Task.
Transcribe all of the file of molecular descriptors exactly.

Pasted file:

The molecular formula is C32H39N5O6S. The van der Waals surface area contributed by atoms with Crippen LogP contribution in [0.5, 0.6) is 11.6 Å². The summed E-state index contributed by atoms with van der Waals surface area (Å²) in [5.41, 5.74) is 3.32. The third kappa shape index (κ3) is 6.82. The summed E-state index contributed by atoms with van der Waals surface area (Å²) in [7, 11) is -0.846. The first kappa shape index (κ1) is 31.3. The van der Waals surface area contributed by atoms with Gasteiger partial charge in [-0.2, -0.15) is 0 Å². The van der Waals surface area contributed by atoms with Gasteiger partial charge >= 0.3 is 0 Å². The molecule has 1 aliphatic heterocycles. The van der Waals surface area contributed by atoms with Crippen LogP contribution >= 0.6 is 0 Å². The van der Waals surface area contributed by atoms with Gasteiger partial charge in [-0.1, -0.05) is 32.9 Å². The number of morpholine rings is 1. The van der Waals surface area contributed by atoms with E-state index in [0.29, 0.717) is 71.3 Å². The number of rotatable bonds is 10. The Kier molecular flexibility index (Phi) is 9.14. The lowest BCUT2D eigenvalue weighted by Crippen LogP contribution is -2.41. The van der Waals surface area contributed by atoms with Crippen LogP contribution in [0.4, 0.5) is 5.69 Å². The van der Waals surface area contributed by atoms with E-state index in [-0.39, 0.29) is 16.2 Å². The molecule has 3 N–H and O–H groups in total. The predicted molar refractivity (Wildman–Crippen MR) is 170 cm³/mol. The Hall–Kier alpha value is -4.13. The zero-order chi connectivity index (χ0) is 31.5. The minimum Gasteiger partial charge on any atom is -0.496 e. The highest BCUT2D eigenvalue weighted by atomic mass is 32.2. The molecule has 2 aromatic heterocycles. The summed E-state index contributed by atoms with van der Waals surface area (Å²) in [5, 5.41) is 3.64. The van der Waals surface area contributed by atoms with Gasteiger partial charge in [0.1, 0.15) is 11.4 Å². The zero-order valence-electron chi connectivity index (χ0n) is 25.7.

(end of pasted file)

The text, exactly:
The molecular formula is C32H39N5O6S. The van der Waals surface area contributed by atoms with Crippen LogP contribution in [0.5, 0.6) is 11.6 Å². The summed E-state index contributed by atoms with van der Waals surface area (Å²) in [5.41, 5.74) is 3.32. The third kappa shape index (κ3) is 6.82. The summed E-state index contributed by atoms with van der Waals surface area (Å²) in [7, 11) is -0.846. The first kappa shape index (κ1) is 31.3. The van der Waals surface area contributed by atoms with Gasteiger partial charge in [-0.2, -0.15) is 0 Å². The van der Waals surface area contributed by atoms with Gasteiger partial charge >= 0.3 is 0 Å². The molecule has 1 aliphatic heterocycles. The van der Waals surface area contributed by atoms with Crippen LogP contribution >= 0.6 is 0 Å². The van der Waals surface area contributed by atoms with Gasteiger partial charge in [-0.1, -0.05) is 32.9 Å². The number of morpholine rings is 1. The van der Waals surface area contributed by atoms with E-state index in [0.29, 0.717) is 71.3 Å². The number of rotatable bonds is 10. The Kier molecular flexibility index (Phi) is 9.14. The lowest BCUT2D eigenvalue weighted by Crippen LogP contribution is -2.41. The van der Waals surface area contributed by atoms with Crippen LogP contribution in [0.4, 0.5) is 5.69 Å². The van der Waals surface area contributed by atoms with E-state index in [-0.39, 0.29) is 16.2 Å². The molecule has 3 N–H and O–H groups in total. The predicted molar refractivity (Wildman–Crippen MR) is 170 cm³/mol. The Hall–Kier alpha value is -4.13. The zero-order chi connectivity index (χ0) is 31.5. The minimum Gasteiger partial charge on any atom is -0.496 e. The highest BCUT2D eigenvalue weighted by atomic mass is 32.2. The molecule has 2 aromatic heterocycles. The summed E-state index contributed by atoms with van der Waals surface area (Å²) in [5, 5.41) is 3.64. The van der Waals surface area contributed by atoms with Gasteiger partial charge in [0.1, 0.15) is 11.4 Å². The zero-order valence-electron chi connectivity index (χ0n) is 25.7.